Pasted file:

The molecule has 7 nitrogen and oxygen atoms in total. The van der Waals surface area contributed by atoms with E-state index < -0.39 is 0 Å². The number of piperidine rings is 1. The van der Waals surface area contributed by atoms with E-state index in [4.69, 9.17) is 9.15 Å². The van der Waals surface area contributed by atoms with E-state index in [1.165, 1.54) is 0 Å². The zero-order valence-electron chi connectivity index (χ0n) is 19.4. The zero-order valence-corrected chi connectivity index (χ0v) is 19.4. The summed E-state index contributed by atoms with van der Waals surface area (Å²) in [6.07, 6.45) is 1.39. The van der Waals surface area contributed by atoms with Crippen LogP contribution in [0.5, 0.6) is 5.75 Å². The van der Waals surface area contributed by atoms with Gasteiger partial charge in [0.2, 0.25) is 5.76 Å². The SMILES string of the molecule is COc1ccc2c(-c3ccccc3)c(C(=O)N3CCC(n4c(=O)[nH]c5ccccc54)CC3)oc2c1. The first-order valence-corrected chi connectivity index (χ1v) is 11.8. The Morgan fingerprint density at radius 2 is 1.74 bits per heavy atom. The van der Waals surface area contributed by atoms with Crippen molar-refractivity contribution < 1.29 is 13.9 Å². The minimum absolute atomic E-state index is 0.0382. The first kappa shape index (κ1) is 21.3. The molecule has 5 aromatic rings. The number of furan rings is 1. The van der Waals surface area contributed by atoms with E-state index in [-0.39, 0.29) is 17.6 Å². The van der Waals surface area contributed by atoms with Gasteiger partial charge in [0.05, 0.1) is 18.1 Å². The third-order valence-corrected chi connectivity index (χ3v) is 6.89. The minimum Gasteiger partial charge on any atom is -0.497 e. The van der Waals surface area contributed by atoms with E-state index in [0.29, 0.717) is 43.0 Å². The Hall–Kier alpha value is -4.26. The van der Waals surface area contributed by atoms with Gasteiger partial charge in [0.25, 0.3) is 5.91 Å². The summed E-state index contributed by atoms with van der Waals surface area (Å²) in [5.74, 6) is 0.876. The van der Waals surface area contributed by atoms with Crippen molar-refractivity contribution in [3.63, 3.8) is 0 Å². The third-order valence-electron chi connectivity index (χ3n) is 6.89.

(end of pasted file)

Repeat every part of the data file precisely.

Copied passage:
The molecule has 7 nitrogen and oxygen atoms in total. The van der Waals surface area contributed by atoms with E-state index < -0.39 is 0 Å². The number of piperidine rings is 1. The van der Waals surface area contributed by atoms with E-state index in [4.69, 9.17) is 9.15 Å². The van der Waals surface area contributed by atoms with E-state index in [1.165, 1.54) is 0 Å². The zero-order valence-electron chi connectivity index (χ0n) is 19.4. The zero-order valence-corrected chi connectivity index (χ0v) is 19.4. The summed E-state index contributed by atoms with van der Waals surface area (Å²) in [6.07, 6.45) is 1.39. The van der Waals surface area contributed by atoms with Crippen LogP contribution in [0.5, 0.6) is 5.75 Å². The van der Waals surface area contributed by atoms with Gasteiger partial charge in [0.2, 0.25) is 5.76 Å². The SMILES string of the molecule is COc1ccc2c(-c3ccccc3)c(C(=O)N3CCC(n4c(=O)[nH]c5ccccc54)CC3)oc2c1. The first-order valence-corrected chi connectivity index (χ1v) is 11.8. The Morgan fingerprint density at radius 2 is 1.74 bits per heavy atom. The van der Waals surface area contributed by atoms with Crippen molar-refractivity contribution < 1.29 is 13.9 Å². The minimum absolute atomic E-state index is 0.0382. The first kappa shape index (κ1) is 21.3. The molecule has 5 aromatic rings. The number of furan rings is 1. The van der Waals surface area contributed by atoms with E-state index in [-0.39, 0.29) is 17.6 Å². The van der Waals surface area contributed by atoms with Gasteiger partial charge in [0.05, 0.1) is 18.1 Å². The third-order valence-corrected chi connectivity index (χ3v) is 6.89. The minimum Gasteiger partial charge on any atom is -0.497 e. The van der Waals surface area contributed by atoms with E-state index in [0.29, 0.717) is 43.0 Å². The Hall–Kier alpha value is -4.26. The van der Waals surface area contributed by atoms with Gasteiger partial charge in [0.25, 0.3) is 5.91 Å². The summed E-state index contributed by atoms with van der Waals surface area (Å²) in [5.74, 6) is 0.876. The van der Waals surface area contributed by atoms with Crippen molar-refractivity contribution in [3.63, 3.8) is 0 Å². The third-order valence-electron chi connectivity index (χ3n) is 6.89.